The 10 Most Read ‘Dear Penny’ Columns of 2019
In 2019, you asked Dear Penny about mooching relatives, the mysteries of credit scores and how to bounce back when you’re behind on everything. You asked about retiring early, retiring with student loans and retiring with next to nothing saved.
But by far the most commonly asked question was whether to pay off debt vs. do everything else.
These are the 10 most-read Dear Penny financial advice columns in 2019.
Keep the questions coming in 2020. Ask Dear Penny your tricky money dilemmas here and you could see your question answered in a future column.
The 10 Most Read ‘Dear Penny’ Financial Advice Columns of 2019
Here are your top 10 questions for Dear Penny in 2019.
1. I Helped My Daughter Buy a Car and Now She Won’t Make Payments
This mom made an expensive mistake when she helped her daughter buy a car: She signed for the loan, but put the car title in her daughter’s name — with the understanding that her daughter would take over payments. Three years later, her daughter still refuses to pay up, so she reached out to Penny for solutions.
2. My Family Keeps Asking Me for Money and It’s Bleeding Me Dry
Many of us would be willing to help out our families in their times of need. But what happens when your family keeps asking for more and more? That’s the situation this letter writer found himself in, so he reached out to Penny for help.
3. We’re in a Deep Financial Hole. Is There Any Way Out?
The letter writer reached out to Dear Penny in a state of crisis: mounting bills she couldn’t pay, three small kids to care for, a car with shot brakes. “I’m really at a loss, and I’m having horrible anxiety over it. I don’t know what to do,” the letter writer wrote.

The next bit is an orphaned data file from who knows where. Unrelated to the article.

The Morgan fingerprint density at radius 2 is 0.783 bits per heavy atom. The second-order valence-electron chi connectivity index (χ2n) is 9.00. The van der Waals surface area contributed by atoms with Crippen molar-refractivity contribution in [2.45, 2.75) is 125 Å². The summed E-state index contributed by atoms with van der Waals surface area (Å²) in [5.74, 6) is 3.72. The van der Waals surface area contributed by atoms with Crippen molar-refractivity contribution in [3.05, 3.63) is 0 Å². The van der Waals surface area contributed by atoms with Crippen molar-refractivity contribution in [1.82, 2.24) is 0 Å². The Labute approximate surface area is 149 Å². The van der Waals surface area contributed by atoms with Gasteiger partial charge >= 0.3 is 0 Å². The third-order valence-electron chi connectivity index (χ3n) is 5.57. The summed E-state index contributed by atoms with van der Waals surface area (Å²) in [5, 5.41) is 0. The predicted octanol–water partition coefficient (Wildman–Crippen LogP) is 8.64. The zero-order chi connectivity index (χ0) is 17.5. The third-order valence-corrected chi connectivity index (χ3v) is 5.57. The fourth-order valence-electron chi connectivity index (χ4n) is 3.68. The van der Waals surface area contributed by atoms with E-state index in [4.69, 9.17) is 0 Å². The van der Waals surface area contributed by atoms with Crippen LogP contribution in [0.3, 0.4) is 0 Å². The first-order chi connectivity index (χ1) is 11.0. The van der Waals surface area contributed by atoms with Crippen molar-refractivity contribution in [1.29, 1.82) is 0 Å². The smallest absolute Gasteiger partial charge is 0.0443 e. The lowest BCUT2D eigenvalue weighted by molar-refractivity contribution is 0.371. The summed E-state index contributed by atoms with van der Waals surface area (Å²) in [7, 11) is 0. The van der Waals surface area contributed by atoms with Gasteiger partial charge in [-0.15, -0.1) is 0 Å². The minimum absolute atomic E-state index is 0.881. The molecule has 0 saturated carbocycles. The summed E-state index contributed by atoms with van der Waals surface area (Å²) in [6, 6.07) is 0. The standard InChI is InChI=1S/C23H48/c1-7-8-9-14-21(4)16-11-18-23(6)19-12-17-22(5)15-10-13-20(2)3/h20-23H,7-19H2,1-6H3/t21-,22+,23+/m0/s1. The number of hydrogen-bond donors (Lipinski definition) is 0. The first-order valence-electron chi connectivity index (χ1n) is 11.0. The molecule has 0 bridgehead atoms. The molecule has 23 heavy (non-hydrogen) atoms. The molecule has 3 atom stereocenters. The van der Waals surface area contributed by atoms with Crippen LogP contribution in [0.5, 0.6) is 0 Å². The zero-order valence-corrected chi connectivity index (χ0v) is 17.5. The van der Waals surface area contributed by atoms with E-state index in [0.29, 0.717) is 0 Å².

4. I Paid Off My Car Early. Why Did My Score Fall 79 Points?
This letter writer made a savvy money move in paying off their car loan early — which is why they were so baffled when their credit score dropped. Read Penny’s explanation for why that might have happened.
5. I’m 54 With No Retirement Savings. How Do I Get Started?
This letter writer greeted their 54th birthday with a crushing realization — that they were quickly approaching retirement age but had no retirement savings. Here’s what Penny suggests the reader do ASAP to get themselves on the path to retirement.
6. My Fiance Was Laid Off. He’s Fine With Letting Me Pay the Bills Forever
When the letter writer’s fiance lost his job, they had to find a way to make ends meet using only her salary. Six months later, she’s tired of being the sole breadwinner, but her fiance accuses her of nagging whenever she asks him when he’s going to find a job. Read Penny’s advice for how the letter writer can productively deal with this difficult situation.
7. We Have Bad Credit. Is There Any Hope for a Debt Consolidation Loan?
This letter writer hoped a debt consolidation loan would help them begin the hard work of rebuilding their credit, but their credit is so poor they keep getting turned down. How can they get themselves out of this Catch-22? Penny has some ideas.
8. Should I Invest My $10K Savings or Use It to Pay Off Debt?
The letter writer has managed to save up $10,000 and now he wants to know: What should he do with it? Should he pay off debt? Invest? Here’s why Penny says he shouldn’t do either.
9. I’m a Single Mom Making $60K a Year. How Can I Retire at 45?
This letter writer is 32 with a pretty ambitious goal: to retire in 13 years. While caring for two small children. And making $60,000 a year. Can she do it? Penny explains why this might not be realistic — and she also has some words about the FIRE (financial independence, retire early) movement.
10. A Heart Attack Put Me in Debt and Now I Can’t Get Out
This letter writer is one of the millions of Americans who landed deeply in debt due to unexpected medical expenses, and she’s tried just about everything she could think of to get herself back out. “I’m too embarrassed to tell my family or my friends, and I definitely don’t want to ask them for more money,” she writes. Penny offers the letter writer some advice — and some compassion.
Robin Hartill is a senior editor at The Penny Hoarder and the voice behind Dear Penny. Send your tricky money questions to [email protected].
Deputy managing editor Caitlin Constantine contributed to this article.